The parallels with JRTN appeals to cross-sectarianism and denunciation of any notions of ‘division’ (contrasting e.g. with the Islamic Army of Iraq’s traditional support for a Sunni federal region) are striking. In this context, we should also note the repeated stress on the notion of intifada by al-Safi, another parallel with the JRTN in light of the latter’s activist wing.

Further clarification of the group’s origins and aims was provided to me in an interview:

“Jaysh Thuwar Baghdad is a group of jihadi factions that were fighting the American enemy, but after many of the factions had become weak and had ceased their field work and turned to media…we decided to form the army with a legitimate military leadership composed of scholarly staff. As for our relations [with other factions like JRTN and IS], they are good and we coordinate with all the jihadi factions. We have no tension with any faction and we are not against any ideological program. Our goal is the liberation of Iraq…and we believe in one, united Iraq, and we are against sectarianism and federalism.”

In short, there is a clear nationalist, revolutionary framework here, and talking points pretty much identical to JRTN: the rejection of notions of federalism and the superficial appeal to cross-sectarianism being most noteworthy. The claim of good relations with all factions parallels the JRTN too with its refusal to declare war on any faction considered to be waging war on the central government, such that IS is not mentioned by name in statements even as there is official distancing from events like IS’ displacement of Christians from Ninawa province.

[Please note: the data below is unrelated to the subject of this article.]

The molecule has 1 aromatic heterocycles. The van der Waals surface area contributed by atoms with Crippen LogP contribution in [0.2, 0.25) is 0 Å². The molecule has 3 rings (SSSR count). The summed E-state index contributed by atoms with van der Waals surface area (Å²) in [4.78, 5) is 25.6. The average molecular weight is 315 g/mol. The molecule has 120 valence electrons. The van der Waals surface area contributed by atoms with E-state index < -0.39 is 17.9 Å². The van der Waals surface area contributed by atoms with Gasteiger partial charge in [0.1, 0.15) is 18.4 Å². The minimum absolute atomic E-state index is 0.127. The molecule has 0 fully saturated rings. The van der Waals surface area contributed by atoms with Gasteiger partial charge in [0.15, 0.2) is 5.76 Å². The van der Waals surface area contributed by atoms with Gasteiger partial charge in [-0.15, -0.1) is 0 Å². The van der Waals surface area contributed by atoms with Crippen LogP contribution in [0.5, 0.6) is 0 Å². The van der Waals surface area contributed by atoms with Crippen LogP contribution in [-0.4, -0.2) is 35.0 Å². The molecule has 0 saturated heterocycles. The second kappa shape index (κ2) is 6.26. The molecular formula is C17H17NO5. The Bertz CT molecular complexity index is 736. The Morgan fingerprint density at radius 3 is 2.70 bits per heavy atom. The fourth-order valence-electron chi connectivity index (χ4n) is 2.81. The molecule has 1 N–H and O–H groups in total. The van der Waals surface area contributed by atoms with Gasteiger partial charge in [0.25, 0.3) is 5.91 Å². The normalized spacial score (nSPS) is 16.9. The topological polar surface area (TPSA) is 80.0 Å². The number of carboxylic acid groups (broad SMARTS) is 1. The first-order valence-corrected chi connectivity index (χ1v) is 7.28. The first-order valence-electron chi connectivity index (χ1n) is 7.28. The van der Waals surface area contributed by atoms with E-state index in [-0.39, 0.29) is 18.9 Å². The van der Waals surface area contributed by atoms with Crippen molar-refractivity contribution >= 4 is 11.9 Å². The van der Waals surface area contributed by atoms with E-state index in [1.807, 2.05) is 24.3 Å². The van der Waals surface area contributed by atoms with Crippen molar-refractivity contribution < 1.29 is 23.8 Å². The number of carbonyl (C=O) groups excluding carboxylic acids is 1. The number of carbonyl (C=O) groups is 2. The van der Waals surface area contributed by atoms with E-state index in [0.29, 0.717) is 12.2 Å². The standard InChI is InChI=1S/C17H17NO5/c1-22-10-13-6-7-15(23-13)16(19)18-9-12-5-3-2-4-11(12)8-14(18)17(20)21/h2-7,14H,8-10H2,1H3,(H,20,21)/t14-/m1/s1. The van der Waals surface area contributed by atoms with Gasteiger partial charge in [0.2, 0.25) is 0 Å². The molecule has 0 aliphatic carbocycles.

Around the same time as al-Safi’s interviews in summer 2013, Jaysh Thuwar Baghdad social media began advertising photos of purported members of its group:

Purported members of Jaysh Thuwar Baghdad, July 2013. Commenting on a photo from the same set, a JRTN-linked Facebook account- Ahrar aliraq- wrote: “God give you victory”- illustrating the affinity between JRTN and Jaysh Thuwar Baghdad.

As above.

Jaysh Thuwar Baghdad fighters. Photo put up in August 2013.

Purported training for members of Jaysh Thuwar Baghdad: released August 2013.

”Moment from one of the lessons of the anti-aircraft commandoes’ patrol”- Jaysh Thuwar Baghdad. Photo released in August 2013.

Jaysh Thuwar Baghdad also released a data table for July 2013 of claimed military operations. Fitting the group’s name, these operations are claimed for the Baghdad area, which I have translated below. Note the group’s use of conventional army language in describing its operations, which reminds one of JRTN’s insistence on its status as a ‘national resistance army.’